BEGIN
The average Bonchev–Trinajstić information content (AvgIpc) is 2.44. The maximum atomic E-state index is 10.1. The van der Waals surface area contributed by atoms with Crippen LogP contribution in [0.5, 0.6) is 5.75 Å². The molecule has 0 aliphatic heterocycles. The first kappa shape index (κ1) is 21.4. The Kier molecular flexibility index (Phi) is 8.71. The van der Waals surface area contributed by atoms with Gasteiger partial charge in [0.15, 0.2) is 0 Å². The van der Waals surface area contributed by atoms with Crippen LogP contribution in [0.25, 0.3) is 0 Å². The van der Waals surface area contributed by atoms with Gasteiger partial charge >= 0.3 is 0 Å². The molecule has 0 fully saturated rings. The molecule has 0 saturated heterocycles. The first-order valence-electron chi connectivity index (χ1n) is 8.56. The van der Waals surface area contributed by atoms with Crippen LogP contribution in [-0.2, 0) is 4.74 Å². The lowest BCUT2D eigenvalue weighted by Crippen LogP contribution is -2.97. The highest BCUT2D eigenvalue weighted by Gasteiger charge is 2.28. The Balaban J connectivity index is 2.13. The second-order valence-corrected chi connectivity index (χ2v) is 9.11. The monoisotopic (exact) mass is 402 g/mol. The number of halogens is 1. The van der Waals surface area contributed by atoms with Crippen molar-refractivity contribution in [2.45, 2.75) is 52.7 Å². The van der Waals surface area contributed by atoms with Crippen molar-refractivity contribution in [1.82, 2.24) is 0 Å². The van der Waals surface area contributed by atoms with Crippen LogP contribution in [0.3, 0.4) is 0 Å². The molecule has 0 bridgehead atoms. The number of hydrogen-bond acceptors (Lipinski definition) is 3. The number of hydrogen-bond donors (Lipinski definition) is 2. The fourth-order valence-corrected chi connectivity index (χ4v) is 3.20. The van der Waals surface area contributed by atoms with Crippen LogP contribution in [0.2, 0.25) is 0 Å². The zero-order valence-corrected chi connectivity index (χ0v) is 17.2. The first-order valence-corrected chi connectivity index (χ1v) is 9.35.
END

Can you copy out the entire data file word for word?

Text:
The average Bonchev–Trinajstić information content (AvgIpc) is 2.44. The maximum atomic E-state index is 10.1. The van der Waals surface area contributed by atoms with Crippen LogP contribution in [0.5, 0.6) is 5.75 Å². The molecule has 0 aliphatic heterocycles. The first kappa shape index (κ1) is 21.4. The Kier molecular flexibility index (Phi) is 8.71. The van der Waals surface area contributed by atoms with Gasteiger partial charge in [0.15, 0.2) is 0 Å². The van der Waals surface area contributed by atoms with Crippen LogP contribution in [0.25, 0.3) is 0 Å². The van der Waals surface area contributed by atoms with Gasteiger partial charge >= 0.3 is 0 Å². The molecule has 0 fully saturated rings. The molecule has 0 saturated heterocycles. The first-order valence-electron chi connectivity index (χ1n) is 8.56. The van der Waals surface area contributed by atoms with Crippen LogP contribution in [-0.2, 0) is 4.74 Å². The lowest BCUT2D eigenvalue weighted by Crippen LogP contribution is -2.97. The highest BCUT2D eigenvalue weighted by Gasteiger charge is 2.28. The Balaban J connectivity index is 2.13. The second-order valence-corrected chi connectivity index (χ2v) is 9.11. The monoisotopic (exact) mass is 402 g/mol. The number of halogens is 1. The van der Waals surface area contributed by atoms with Crippen molar-refractivity contribution in [2.45, 2.75) is 52.7 Å². The van der Waals surface area contributed by atoms with Crippen molar-refractivity contribution in [1.82, 2.24) is 0 Å². The van der Waals surface area contributed by atoms with Crippen LogP contribution in [0.3, 0.4) is 0 Å². The molecule has 0 bridgehead atoms. The number of hydrogen-bond acceptors (Lipinski definition) is 3. The number of hydrogen-bond donors (Lipinski definition) is 2. The fourth-order valence-corrected chi connectivity index (χ4v) is 3.20. The van der Waals surface area contributed by atoms with Crippen LogP contribution in [0.2, 0.25) is 0 Å². The zero-order valence-corrected chi connectivity index (χ0v) is 17.2. The first-order valence-corrected chi connectivity index (χ1v) is 9.35.